By Kim Palmer
CLEVELAND (Reuters) - Cleveland has selected a Los Angeles-based police consulting firm to monitor efforts to reform its police department after a U.S. Justice Department report that found widespread excessive use-of-force, city officials said on Thursday.
Matthew Barge, a vice president and deputy director for Police Assessment Resource Center and a use-of-force expert, and firm members will monitor Cleveland's police for at least five years, officials said.
Cleveland Mayor Frank Jackson asked for a federal investigation after a series of incidents including the fatal shooting of a 12-year-old black child by a white police officer last November outside a recreation center.
Tamir Rice was holding a replica handgun when an officer shot him within seconds of police arriving at the park in response to a report of a suspect brandishing a handgun.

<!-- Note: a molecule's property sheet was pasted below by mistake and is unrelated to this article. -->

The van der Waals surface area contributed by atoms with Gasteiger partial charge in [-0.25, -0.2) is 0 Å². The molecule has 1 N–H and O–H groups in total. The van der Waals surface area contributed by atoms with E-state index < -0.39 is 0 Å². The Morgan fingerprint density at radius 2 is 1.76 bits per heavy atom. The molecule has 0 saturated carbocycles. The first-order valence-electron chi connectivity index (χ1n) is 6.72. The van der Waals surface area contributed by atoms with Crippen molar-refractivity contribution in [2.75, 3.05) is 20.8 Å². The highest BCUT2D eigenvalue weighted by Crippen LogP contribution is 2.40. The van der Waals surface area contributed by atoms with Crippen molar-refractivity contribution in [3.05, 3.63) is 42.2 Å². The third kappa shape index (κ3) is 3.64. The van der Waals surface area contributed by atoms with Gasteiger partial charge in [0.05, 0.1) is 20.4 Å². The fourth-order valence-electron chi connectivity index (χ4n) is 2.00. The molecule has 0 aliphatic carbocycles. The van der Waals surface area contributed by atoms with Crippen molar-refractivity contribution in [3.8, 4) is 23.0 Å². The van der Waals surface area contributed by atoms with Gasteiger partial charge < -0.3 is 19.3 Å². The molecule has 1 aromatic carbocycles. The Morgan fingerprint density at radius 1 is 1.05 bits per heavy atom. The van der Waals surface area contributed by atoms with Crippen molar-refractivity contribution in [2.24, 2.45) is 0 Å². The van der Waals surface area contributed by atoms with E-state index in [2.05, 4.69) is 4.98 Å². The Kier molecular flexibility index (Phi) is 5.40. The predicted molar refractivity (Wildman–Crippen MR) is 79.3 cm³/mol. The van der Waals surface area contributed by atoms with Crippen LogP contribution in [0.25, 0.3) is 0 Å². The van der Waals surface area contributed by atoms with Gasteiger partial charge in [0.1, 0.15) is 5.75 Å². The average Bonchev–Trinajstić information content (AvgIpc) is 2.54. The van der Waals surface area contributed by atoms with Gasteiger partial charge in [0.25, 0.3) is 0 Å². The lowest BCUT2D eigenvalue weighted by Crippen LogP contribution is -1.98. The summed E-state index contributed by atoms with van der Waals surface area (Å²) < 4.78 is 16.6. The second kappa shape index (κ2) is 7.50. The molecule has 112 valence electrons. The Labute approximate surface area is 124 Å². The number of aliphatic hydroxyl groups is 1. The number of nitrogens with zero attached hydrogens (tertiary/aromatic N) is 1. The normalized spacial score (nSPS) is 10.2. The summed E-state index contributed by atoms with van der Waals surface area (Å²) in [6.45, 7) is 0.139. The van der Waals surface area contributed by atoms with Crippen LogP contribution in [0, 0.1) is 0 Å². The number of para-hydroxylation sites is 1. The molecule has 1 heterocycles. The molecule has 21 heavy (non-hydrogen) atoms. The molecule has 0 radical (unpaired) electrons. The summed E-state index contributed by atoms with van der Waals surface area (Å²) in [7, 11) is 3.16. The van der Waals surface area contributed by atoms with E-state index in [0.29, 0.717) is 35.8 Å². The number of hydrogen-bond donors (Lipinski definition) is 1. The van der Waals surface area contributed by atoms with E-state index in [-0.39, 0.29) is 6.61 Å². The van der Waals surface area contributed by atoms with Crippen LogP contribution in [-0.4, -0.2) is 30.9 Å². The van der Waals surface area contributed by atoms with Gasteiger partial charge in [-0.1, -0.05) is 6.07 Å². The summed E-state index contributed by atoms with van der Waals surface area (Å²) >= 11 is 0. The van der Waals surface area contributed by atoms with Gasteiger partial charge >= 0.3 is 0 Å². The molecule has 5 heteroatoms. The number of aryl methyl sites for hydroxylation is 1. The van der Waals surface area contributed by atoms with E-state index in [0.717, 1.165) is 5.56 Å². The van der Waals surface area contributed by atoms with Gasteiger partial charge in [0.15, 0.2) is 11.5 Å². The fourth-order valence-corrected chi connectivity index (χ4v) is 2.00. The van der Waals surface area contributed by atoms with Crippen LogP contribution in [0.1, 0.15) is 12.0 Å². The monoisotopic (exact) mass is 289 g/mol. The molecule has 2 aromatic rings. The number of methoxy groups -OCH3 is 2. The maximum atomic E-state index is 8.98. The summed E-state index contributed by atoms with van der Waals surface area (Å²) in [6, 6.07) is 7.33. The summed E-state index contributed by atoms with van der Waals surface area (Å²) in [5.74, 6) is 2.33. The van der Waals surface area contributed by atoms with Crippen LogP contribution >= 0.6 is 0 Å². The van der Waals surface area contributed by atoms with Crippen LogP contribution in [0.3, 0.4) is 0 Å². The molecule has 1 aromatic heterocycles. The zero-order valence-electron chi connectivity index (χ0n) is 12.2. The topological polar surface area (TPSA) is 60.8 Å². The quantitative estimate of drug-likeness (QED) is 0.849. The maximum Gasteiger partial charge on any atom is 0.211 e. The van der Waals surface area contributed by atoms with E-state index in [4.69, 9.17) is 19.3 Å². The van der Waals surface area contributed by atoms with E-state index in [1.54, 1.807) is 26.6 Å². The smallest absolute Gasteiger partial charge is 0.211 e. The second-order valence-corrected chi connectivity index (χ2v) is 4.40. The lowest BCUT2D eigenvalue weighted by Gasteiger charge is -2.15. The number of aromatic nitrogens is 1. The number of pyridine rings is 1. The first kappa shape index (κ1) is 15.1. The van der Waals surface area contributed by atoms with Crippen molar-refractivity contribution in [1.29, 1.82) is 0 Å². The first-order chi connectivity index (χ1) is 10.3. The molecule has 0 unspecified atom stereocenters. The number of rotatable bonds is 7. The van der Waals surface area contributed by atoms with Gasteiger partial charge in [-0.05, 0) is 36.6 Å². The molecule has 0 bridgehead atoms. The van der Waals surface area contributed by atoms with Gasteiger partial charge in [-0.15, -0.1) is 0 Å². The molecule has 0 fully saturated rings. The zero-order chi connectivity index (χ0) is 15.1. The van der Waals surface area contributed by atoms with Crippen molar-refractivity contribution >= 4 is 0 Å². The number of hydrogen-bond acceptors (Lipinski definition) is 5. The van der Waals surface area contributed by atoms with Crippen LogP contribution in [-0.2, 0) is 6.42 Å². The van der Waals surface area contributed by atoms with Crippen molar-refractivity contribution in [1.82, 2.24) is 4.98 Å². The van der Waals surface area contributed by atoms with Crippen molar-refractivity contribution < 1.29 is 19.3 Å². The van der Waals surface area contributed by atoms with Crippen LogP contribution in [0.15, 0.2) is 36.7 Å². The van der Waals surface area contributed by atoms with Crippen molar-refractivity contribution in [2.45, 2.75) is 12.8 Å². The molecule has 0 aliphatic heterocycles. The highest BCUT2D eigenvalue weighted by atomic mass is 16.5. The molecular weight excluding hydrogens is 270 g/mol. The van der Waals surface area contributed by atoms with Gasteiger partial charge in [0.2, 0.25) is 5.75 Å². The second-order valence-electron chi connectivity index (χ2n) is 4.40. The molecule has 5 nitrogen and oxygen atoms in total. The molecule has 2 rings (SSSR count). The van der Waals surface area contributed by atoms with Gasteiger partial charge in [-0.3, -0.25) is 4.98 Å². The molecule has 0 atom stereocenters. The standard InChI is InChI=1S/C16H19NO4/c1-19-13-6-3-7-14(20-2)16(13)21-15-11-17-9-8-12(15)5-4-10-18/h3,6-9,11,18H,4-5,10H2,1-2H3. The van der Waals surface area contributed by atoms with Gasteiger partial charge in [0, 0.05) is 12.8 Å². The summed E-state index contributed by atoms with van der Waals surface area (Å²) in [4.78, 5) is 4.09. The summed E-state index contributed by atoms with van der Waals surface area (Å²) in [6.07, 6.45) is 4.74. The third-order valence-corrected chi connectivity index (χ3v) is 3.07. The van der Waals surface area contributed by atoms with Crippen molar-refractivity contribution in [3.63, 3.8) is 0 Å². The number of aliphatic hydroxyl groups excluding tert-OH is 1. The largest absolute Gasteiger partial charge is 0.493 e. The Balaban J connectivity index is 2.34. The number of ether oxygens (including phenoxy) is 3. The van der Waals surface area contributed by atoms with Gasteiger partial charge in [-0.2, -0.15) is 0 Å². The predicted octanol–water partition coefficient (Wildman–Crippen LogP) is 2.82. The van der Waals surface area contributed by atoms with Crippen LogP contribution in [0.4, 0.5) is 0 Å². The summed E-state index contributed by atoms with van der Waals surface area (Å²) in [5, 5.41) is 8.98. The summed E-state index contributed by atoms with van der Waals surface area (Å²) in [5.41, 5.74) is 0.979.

Barge, who is white, said one of the biggest challenges will be working with the community and police to bring about change.
"This will take some time to do right," Barge said at a news conference. "Nobody likes to have someone standing over their shoulder looking over them."
The group that will oversee the monitoring include a former and current police chiefs, a police union representative, legal experts and local civilian leaders.
The consulting firm also monitors police in Seattle and has been involved with police reforms in Portland, Cincinnati and Memphis.
Barge said the firm's costs are capped at $4.95 million over four years. The city's agreement with the Justice Department requires a monitor to be in place for at least five years.
Jackson said it will cost the city about $13 million to implement the reforms outlined in the consent decree. He did not say how Cleveland would cover those costs.
(Reporting by Kim Palmer in Cleveland; Editing by Doina Chiacu)